At Kraft, the $34 billion marketer of Oreos and Maxwell House coffee, Irene Rosenfeld also aims to be a transformational leader. But she had to leave the company and prove herself elsewhere to earn the CEO title. Rosenfeld, 53, had a superb 22-year record at the world's second-largest food company, rising from associate market research manager to president of the North American business. "She's a no-nonsense problem-solver with an almost laserlike focus on improving a business," says Bob Eckert, a former Kraft chief who is now CEO of Mattel. In 2003, as Kraft's growth slowed and Rosenfeld disagreed with the direction of new top management, she decided to leave. Advisors scratched their heads. "Why get off the treadmill? You have all this talent," Heidrick's renowned recruiter, Gerry Roche, told her. But Rosenfeld knew what she was doing. She took a year off, turned down several CEO opportunities, and heeded the advice of her onetime boss, Jim Kilts, who ran Kraft before he headed Nabisco and Gillette: "I told Irene, 'Always go with a super company. Don't get caught up in the title.'" She ultimately joined PepsiCo to run Frito-Lay, its most profitable division.
Her successful stint at the $10 billion snack unit (Frito-Lay's profits rose solidly despite higher costs for potatoes, corn, and energy) convinced Kraft's board that she is the kind of CEO it needs. In July the board ousted Roger Deromedi, a stringent cost cutter and top-down decision-maker. Louis Camilleri, Kraft's chairman (and CEO of Altria, which owns 88% of Kraft), called Rosenfeld in. She claims she's a better leader today, having worked at Pepsi: "I learned the value of a relentless focus on growth," she says. Three months into her job as CEO, Rosenfeld is trying to view Kraft the way an outsider would. After visiting 22 Kraft plants and facilities around the world, she announced a sweeping reorganization to hand more power to the company's line operators.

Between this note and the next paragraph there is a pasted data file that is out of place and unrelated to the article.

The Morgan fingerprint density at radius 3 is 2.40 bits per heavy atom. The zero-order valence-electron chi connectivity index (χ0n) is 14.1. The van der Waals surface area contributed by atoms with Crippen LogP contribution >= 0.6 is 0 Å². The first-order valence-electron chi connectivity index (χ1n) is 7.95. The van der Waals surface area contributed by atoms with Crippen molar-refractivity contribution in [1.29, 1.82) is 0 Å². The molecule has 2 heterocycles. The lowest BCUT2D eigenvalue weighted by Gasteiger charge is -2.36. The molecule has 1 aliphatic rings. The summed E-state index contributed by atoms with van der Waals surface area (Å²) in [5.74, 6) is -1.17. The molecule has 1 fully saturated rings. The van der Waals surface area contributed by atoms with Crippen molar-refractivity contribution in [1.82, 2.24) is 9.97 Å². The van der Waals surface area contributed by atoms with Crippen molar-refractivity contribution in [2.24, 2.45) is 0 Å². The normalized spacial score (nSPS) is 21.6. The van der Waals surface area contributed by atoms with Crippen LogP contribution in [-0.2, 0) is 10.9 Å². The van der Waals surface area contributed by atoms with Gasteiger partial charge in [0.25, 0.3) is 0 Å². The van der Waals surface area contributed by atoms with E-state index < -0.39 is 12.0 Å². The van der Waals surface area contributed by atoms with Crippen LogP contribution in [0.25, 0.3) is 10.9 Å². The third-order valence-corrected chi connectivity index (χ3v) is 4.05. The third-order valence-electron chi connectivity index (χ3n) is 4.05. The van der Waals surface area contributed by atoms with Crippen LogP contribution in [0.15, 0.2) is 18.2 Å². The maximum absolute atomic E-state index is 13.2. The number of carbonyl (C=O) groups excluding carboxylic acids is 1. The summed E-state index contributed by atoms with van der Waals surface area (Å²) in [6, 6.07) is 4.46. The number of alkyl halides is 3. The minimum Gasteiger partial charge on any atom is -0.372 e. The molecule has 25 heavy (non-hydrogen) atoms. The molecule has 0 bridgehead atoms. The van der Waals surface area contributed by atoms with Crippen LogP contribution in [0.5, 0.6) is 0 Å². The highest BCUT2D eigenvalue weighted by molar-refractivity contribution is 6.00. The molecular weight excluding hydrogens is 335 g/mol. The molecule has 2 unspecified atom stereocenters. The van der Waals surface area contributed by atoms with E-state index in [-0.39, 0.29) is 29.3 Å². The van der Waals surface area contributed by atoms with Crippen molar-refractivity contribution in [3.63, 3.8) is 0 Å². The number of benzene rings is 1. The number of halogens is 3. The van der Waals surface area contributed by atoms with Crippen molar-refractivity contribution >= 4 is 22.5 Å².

Woertz, meanwhile, is viewing ADM as an outsider - because she is one. "I'm outside the company, outside the industry, outside the family, outside the gender expectations," notes the oil industry's former top female executive. An accountant by training, Woertz, 53, had spent 29 years at Gulf Oil and its acquirer, Chevron, changing jobs every three years or so. Undaunted by male competition (a 15- handicap, she plays golf from the men's tees), she climbed to EVP at Chevron, in charge of refining, trading, and marketing - plus 20,000 employees in 180 countries.
Despite all that power, she had, in her view, reached a plateau. After four years in the position, she was looking at another four or so to get a shot at succeeding Chevron CEO David O'Reilly. "I didn't want to do the same job for that long," she says.
Leaving Chevron in February, "all I knew is, I didn't want to sit in a rocking chair," Woertz recalls. On a Sunday morning, she got a call from ace CEO recruiter Tom Neff of Spencer Stuart. "You should look at this," Neff said, explaining that ADM was searching for a new chief. John Strackhouse, a friend in the Philadelphia office of recruiter Heidrick & Struggles, gave her background on ADM's directors and sample interview questions - so she could screen the ADM folks as seriously as they were screening her. "John told me, 'Think of your first interview with the board as the beginning of a long-term relationship,'" Woertz says.
In April she beat four rival candidates, all men, for the CEO job at ADM. She hit the ground running - with a few bumps. Early in the morning on her first day at ADM headquarters in Decatur, Ill., Woertz got off the elevator and found herself trapped on a tiny landing with three locked doors and an elevator that wouldn't reopen. She rapped on the doors and called out until finally someone heard her. Which goes to show, the ride is never easy, even when you think you've reached the top.